War, Economics, & Human Development

“Nothing is more useless in developing a nation’s economy than a gun, and nothing blocks the road to social development than the financial burden of war. War is the arch enemy of national progress and the modern scourge of civilized men.”

                                        – King Hussein, Address at Tulane University, April 1976 (Link)

I don’t know much about economics and development. As an undergraduate, I took only two economics courses (both in my freshman year), and to be honest they were forgettable. 

That said, I wouldn’t know where to begin to help improve any country’s economic situation. However, I can think of a surefire way to destroy one — host a war. Earlier this month, the UN secretary-general Ban Ki-Moon said that because of the ongoing war Syria had lost the equivalent of four decades of human development. Even if the war ended tomorrow, it will likely take generations to recover. I won’t belabor this point. It should be enough to say that death and destruction are part of the logic of war, whether it be in Syria, Yemen, Ukraine, Iraq, Afghanistan, Nigeria, the Central African Republic, or South Sudan. What an enormous waste.

 

Reconciliation, Biology, and the Second Indochina War

Patrick Clarkin:

CNN had a story on Kim Phuc today, and she had this to say:

“I still have the pain. I still have the scars. I still have the memory, but my heart is healed.”

This reminded me of this post I wrote from 2011, which remains one of the most meaningful things I’ve written here.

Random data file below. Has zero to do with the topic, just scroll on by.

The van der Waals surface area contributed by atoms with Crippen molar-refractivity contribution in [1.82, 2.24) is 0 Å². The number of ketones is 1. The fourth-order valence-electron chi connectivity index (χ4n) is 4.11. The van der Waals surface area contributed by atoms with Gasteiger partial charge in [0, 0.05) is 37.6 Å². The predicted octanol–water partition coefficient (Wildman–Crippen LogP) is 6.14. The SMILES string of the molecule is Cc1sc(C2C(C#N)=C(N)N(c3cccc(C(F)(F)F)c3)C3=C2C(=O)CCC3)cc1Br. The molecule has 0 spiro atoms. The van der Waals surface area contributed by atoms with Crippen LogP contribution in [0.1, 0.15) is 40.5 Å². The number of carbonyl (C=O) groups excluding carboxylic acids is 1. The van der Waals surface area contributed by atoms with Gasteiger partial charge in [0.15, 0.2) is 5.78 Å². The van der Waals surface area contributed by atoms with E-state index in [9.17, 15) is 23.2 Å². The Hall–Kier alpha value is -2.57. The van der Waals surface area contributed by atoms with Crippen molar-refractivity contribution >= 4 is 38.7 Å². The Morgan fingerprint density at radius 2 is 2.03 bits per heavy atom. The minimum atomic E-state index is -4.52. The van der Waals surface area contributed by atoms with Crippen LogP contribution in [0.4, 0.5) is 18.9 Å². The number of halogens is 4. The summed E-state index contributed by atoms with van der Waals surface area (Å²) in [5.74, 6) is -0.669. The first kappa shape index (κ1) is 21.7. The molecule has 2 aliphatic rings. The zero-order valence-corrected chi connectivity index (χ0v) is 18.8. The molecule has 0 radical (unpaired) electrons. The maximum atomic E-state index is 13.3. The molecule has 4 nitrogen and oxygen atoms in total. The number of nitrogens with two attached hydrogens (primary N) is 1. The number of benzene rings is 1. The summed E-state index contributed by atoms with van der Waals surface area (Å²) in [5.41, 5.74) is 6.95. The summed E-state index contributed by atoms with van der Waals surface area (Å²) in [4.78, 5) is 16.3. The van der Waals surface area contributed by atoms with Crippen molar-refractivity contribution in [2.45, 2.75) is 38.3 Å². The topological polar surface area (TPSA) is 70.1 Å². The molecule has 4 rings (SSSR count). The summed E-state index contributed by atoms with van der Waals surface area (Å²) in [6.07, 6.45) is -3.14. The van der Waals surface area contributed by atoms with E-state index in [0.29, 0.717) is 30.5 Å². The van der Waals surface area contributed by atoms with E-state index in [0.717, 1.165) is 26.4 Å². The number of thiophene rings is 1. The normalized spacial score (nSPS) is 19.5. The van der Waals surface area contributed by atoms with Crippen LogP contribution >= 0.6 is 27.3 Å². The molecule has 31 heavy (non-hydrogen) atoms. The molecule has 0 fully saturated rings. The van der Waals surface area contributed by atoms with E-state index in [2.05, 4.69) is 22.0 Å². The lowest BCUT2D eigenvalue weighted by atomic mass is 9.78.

http://www.cnn.com/2015/06/22/world/kim-phuc-where-is-she-now/

Originally posted on Patrick F. Clarkin, Ph.D.:

Of all the things I’ve written on this site, this remains one of the most meaningful to me. (June 25, 2015)

The weak can never forgive. Forgiveness is the attribute of the strong.” …………………………………………………………………………– Mohandas K. Gandhi

On my desk sits a spoon I bought in a restaurant in northern Laos. It’s lightweight, bigger than a tablespoon, and full of tiny dents that some unknown metalsmith hammered into it. The owner was bemused that in addition to the bowl of pho noodle soup, I also wanted to buy one of her utensils. But I had my reasons.

Earlier on my trip, my guide1 informed me that people in the town of Phonsavanh half-jokingly called these ‘B-52 spoons,’ as they were made of metal recovered from bombs dropped decades ago by U.S. planes during  ‘the Secret War. To me, the spoon was more than a…

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Thoughts on PTS and “Moral Injuries”  

 

Over the past five years, a good percentage of this blog has been focused on the effects of war on health. Some of these topics have included:

  • Other effects of war, such as forced displacement, food shortages, and destroyed infrastructure (here, here, here, here, here, & here)

 

I’ve largely stayed away from one of the most recognized effects of war: psychological impacts such as post-traumatic stress (PTS), perhaps with one notable exception: “Reconciliation, Biology, and the Second Indochina War.” This remains one of my favorite posts on this site. However, it dealt not with PTS per se, but with guilt and the desire for forgiveness and reconciliation, with many examples stemming from war.

I bring this up now because a few months ago I first encountered the idea of the long-term effects of ‘moral injury.’ According to Litz et al. (2009), a moral injury stems from “events, such as perpetrating, failing to prevent, or bearing witness to acts that transgress deeply held moral beliefs and expectations may be deleterious in the long-term, emotionally, psychologically, behaviorally, spiritually, and socially.”